A quick breakdown of relationship can be seen as:
- The HTML file acts as the structure of the webpage. Many times, HTML is compared to a frame and foundation of a building.
- The CSS file works to style the page. This can include features such as changing positioning of elements, colors, size, and more.
In our course, we have used “click” as one of the most common event occurrences that listens for mouse click on a specific element.
Syntax for Event Listeners
The syntax for adding an event listener is by using the addEventListener() method to a specific HTML element. This can be done in several ways. You can be done by identifying and creating a variable for a specific HTML element, and then appending the .addEventListeners(). Word of advice, make sure the syntax follows camel case —this can be tricky!
const element = document.getElementById(“button”) element.addEventListener(“click”, sayHi);
Breaking down the code above:
- Created a function called SayHi, which console.logs the string “Hi”
- We created a variable called “element”, that would store the element that was selected on the document called “button”.
- Adding the .addEventListener() function, with the parameters of event — in this “click”, and the second parameter being the function — in this case the sayHi function that was defined before. There is also a third parameter for useCapture, but for the scope of this post we will only use the first two.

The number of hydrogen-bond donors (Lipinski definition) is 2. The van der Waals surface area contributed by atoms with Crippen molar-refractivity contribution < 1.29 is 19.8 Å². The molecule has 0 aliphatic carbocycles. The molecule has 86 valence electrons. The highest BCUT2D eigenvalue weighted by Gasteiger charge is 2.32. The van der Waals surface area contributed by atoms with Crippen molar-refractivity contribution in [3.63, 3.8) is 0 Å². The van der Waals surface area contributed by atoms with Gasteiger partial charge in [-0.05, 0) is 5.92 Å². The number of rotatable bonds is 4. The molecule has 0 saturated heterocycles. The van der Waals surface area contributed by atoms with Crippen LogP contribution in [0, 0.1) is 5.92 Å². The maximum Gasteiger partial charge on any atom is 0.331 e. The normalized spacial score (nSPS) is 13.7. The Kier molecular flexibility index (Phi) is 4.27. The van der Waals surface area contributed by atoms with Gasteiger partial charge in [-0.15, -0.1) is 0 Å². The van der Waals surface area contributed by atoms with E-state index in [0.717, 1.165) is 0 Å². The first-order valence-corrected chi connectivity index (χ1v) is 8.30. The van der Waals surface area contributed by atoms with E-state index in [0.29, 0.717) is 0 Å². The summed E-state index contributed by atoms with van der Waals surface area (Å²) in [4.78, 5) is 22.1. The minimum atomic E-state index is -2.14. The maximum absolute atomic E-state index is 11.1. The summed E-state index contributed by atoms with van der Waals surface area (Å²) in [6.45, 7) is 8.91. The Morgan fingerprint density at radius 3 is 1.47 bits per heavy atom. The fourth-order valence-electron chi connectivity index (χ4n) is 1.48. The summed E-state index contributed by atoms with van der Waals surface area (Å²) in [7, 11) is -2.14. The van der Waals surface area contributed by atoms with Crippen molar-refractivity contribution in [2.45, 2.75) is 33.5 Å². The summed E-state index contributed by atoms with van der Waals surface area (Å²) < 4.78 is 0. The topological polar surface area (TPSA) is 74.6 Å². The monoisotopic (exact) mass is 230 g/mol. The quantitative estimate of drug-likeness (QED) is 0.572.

So at this point, we created a function that will console.log a message, and we have create an element variable. What we want to do is tie these two pieces of code together, so that when the element of button is clicked, it will console.log the message “Hi” to the console.
This is where we introduce the .addEventListener function. We add the function to the specific element variable, so that the Add Event function is called upon that specific element we defined prior. The first parameter, we are going to use the keyword “click” which is a reserved string that points to the click action. Refer back to the MDN Event Reference List for more events! Next, the second parameter is the function we defined prior. For this part, we can actually define a function in line, but for the scope of this post we had a prior function we called back upon.
The final result of this code would be combining the 3 components, by clicking on the element variable with the id of button, the event listener will “listen” to the click event and fire off the function of sayHi, posting “sayHi” onto the console!
Event Listeners are a great way to add fun functionality to your webpages, and it is no surprise on why it is used by so many websites. My advice for some further reading would be to check out these links below: